Fans of Darjeeling might want to find a backup variety for their afternoon tea, because the so-called “Champagne of teas” is suddenly in very short supply. The Telegraph reports that the Indian government calls it “the worse season ever” for the country’s prized tea, thanks to political unrest in the Darjeeling district where it’s grown.
The tea comes from just 87 gardens there, and a majority of the 100,000 workers are Gurkhas, a Nepali-speaking group that’s in the middle of fighting for a separate state they propose calling Gorkhaland. They’ve been on strike since June — growers say their gardens are now “full of weeds,” and that the losses could amount to nearly $40 million, and even result in a worldwide shortage.
Darjeeling tea has always been pricey — it can fetch more than $300 per pound, and has been auctioned for as much as $840. Its four growing seasons are called “flushes,” and the flush right now (the one protests have disrupted) is, unfortunately for tea drinkers, when about half of the year’s crop gets harvested. “This is the worst crisis we have ever faced,” one grower explained to the BBC. “Future orders are being cancelled, and there is no fresh supply.”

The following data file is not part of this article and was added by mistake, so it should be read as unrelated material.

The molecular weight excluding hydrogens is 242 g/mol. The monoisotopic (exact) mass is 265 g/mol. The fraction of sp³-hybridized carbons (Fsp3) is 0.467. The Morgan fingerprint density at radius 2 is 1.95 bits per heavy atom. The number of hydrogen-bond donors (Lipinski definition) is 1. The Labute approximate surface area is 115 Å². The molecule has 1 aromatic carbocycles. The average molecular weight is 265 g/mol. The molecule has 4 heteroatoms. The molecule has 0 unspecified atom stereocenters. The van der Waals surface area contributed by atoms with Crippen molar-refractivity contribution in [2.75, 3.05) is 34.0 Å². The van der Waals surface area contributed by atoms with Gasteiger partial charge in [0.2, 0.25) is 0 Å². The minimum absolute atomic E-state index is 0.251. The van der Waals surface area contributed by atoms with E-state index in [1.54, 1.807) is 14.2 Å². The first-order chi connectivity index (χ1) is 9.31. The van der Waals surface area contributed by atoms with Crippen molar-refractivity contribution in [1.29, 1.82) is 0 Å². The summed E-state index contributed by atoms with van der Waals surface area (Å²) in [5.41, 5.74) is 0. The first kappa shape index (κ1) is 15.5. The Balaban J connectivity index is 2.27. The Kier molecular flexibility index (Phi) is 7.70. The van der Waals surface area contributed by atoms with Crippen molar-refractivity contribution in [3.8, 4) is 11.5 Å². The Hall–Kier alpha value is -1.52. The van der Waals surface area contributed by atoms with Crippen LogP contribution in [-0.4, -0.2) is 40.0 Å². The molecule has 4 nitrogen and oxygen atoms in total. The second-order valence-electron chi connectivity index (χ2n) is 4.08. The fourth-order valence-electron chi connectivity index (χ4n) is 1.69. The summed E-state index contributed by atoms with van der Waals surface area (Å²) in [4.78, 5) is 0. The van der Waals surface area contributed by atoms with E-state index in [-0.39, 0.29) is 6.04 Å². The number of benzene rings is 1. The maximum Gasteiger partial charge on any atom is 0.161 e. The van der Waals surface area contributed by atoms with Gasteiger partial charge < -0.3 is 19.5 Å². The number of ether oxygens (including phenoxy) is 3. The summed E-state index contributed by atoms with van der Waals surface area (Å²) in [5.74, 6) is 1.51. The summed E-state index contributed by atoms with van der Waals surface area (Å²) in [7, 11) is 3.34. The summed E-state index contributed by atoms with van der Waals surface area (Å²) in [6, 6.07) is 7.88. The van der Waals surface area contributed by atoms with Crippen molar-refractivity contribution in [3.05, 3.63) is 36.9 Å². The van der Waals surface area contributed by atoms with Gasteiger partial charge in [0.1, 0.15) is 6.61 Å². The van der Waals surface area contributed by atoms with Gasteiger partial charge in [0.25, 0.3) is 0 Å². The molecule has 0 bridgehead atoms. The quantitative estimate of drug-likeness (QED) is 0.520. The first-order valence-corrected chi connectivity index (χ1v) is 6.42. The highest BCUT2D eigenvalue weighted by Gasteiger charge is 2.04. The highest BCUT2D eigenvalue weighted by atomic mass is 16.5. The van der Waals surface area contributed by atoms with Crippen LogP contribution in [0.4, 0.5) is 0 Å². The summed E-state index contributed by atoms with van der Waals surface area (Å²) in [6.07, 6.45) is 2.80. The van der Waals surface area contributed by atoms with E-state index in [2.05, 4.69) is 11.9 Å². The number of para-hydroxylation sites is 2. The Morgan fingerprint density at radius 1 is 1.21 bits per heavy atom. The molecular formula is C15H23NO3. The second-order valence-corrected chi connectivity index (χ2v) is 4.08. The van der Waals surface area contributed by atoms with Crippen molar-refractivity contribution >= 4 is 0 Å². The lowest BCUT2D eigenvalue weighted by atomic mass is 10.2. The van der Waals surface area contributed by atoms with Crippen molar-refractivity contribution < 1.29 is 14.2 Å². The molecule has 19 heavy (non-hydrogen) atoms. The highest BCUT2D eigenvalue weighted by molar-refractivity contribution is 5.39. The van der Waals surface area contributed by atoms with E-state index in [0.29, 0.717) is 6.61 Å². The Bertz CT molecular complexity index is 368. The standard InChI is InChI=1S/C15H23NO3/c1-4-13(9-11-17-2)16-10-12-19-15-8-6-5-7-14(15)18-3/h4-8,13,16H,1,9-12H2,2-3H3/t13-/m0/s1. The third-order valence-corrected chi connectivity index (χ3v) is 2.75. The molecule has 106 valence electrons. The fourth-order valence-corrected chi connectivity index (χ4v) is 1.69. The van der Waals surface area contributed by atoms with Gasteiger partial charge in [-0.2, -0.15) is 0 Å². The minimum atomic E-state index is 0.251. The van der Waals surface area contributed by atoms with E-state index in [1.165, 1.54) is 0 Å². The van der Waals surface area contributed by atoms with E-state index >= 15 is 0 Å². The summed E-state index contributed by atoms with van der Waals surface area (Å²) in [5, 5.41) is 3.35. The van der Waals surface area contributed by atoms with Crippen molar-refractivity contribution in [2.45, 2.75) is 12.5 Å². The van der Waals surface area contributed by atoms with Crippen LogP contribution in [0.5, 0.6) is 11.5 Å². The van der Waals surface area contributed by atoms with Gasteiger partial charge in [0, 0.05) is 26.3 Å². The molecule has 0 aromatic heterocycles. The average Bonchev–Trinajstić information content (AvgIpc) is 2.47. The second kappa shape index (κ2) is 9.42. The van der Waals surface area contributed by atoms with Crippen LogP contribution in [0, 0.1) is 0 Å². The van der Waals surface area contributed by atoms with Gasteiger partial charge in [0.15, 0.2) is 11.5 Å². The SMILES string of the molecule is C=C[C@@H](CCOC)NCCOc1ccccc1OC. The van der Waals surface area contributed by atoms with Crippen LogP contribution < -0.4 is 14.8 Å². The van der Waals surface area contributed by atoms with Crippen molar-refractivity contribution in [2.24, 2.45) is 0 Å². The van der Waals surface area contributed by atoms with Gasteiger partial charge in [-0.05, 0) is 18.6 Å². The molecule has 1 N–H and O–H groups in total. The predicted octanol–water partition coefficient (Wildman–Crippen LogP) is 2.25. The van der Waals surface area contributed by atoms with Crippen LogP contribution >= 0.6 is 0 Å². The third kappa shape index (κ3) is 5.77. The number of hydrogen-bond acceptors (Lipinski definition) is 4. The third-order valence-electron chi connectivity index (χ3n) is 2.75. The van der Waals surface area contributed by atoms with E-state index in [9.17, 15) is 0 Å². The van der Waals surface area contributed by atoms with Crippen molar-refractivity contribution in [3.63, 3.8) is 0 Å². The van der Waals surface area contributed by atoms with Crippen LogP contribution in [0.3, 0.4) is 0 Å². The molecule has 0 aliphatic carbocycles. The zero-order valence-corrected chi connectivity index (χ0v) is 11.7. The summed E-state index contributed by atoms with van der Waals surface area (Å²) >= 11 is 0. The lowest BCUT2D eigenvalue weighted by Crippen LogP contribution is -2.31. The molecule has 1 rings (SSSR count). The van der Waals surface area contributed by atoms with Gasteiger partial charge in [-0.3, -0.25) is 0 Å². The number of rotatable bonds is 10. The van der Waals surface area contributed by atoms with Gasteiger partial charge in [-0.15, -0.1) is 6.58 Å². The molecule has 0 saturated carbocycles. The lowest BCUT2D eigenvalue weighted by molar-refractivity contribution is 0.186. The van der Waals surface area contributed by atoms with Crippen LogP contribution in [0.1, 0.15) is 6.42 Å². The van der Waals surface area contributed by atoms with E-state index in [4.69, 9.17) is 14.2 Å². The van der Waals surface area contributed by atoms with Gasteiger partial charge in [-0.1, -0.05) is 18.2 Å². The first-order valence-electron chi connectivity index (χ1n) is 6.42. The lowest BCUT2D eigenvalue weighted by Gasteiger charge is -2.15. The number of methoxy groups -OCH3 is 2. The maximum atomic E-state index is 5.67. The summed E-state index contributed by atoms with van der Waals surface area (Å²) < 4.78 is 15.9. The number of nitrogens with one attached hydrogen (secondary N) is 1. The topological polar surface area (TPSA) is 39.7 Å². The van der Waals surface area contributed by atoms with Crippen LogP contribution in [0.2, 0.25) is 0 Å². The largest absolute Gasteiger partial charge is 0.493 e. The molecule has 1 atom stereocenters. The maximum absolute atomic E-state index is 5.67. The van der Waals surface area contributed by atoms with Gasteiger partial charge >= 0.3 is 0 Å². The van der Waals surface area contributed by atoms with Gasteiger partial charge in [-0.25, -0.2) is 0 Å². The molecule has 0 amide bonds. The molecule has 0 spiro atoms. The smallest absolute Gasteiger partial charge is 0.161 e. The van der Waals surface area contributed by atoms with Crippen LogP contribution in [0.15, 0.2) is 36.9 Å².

The consequence is that tea is disappearing fast: Supermarkets in Japan claim their stocks will be out by November unless the protests end, and one German importer has begun referring to Darjeeling tea as a “limited edition” beverage. Even if workers went back to work tomorrow, it would reportedly take months to recoup the losses.
But, hey, at least Starbucks now has a Shaken Iced Piña Colada Tea Infusion on the menu?